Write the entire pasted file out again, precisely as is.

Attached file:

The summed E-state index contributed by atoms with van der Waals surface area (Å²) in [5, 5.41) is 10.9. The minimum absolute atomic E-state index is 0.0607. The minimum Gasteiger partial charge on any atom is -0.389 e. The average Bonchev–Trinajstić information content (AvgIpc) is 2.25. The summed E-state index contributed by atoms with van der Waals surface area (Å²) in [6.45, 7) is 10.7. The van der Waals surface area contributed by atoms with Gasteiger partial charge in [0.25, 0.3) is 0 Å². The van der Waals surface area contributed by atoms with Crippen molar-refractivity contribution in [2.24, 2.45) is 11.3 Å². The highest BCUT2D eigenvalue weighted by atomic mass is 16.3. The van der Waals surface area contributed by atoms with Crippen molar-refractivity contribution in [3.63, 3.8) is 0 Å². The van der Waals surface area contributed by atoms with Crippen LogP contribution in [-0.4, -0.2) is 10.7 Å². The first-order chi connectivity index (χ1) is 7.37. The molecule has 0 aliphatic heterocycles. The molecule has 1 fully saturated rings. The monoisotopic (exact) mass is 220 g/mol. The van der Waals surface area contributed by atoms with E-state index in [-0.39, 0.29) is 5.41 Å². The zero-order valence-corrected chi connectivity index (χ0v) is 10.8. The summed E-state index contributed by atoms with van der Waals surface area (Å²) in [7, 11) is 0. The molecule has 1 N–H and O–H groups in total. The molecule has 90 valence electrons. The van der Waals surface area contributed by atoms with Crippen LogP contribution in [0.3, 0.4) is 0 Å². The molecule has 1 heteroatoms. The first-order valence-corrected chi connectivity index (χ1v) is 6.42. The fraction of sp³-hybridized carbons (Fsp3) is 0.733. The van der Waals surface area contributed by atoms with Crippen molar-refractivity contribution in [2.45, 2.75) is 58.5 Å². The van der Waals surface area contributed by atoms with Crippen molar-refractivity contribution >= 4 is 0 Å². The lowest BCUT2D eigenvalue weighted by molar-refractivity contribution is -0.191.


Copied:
The summed E-state index contributed by atoms with van der Waals surface area (Å²) in [5, 5.41) is 10.9. The minimum absolute atomic E-state index is 0.0607. The minimum Gasteiger partial charge on any atom is -0.389 e. The average Bonchev–Trinajstić information content (AvgIpc) is 2.25. The summed E-state index contributed by atoms with van der Waals surface area (Å²) in [6.45, 7) is 10.7. The van der Waals surface area contributed by atoms with Gasteiger partial charge in [0.25, 0.3) is 0 Å². The van der Waals surface area contributed by atoms with Crippen molar-refractivity contribution in [2.24, 2.45) is 11.3 Å². The highest BCUT2D eigenvalue weighted by atomic mass is 16.3. The van der Waals surface area contributed by atoms with Crippen molar-refractivity contribution in [3.63, 3.8) is 0 Å². The van der Waals surface area contributed by atoms with Crippen LogP contribution in [-0.4, -0.2) is 10.7 Å². The first-order chi connectivity index (χ1) is 7.37. The molecule has 0 aliphatic heterocycles. The molecule has 1 fully saturated rings. The monoisotopic (exact) mass is 220 g/mol. The van der Waals surface area contributed by atoms with E-state index in [-0.39, 0.29) is 5.41 Å². The zero-order valence-corrected chi connectivity index (χ0v) is 10.8. The summed E-state index contributed by atoms with van der Waals surface area (Å²) in [7, 11) is 0. The molecule has 1 N–H and O–H groups in total. The molecule has 90 valence electrons. The van der Waals surface area contributed by atoms with Crippen LogP contribution in [0.3, 0.4) is 0 Å². The molecule has 1 heteroatoms. The first-order valence-corrected chi connectivity index (χ1v) is 6.42. The fraction of sp³-hybridized carbons (Fsp3) is 0.733. The van der Waals surface area contributed by atoms with Crippen molar-refractivity contribution in [2.45, 2.75) is 58.5 Å². The van der Waals surface area contributed by atoms with Crippen molar-refractivity contribution >= 4 is 0 Å². The lowest BCUT2D eigenvalue weighted by molar-refractivity contribution is -0.191.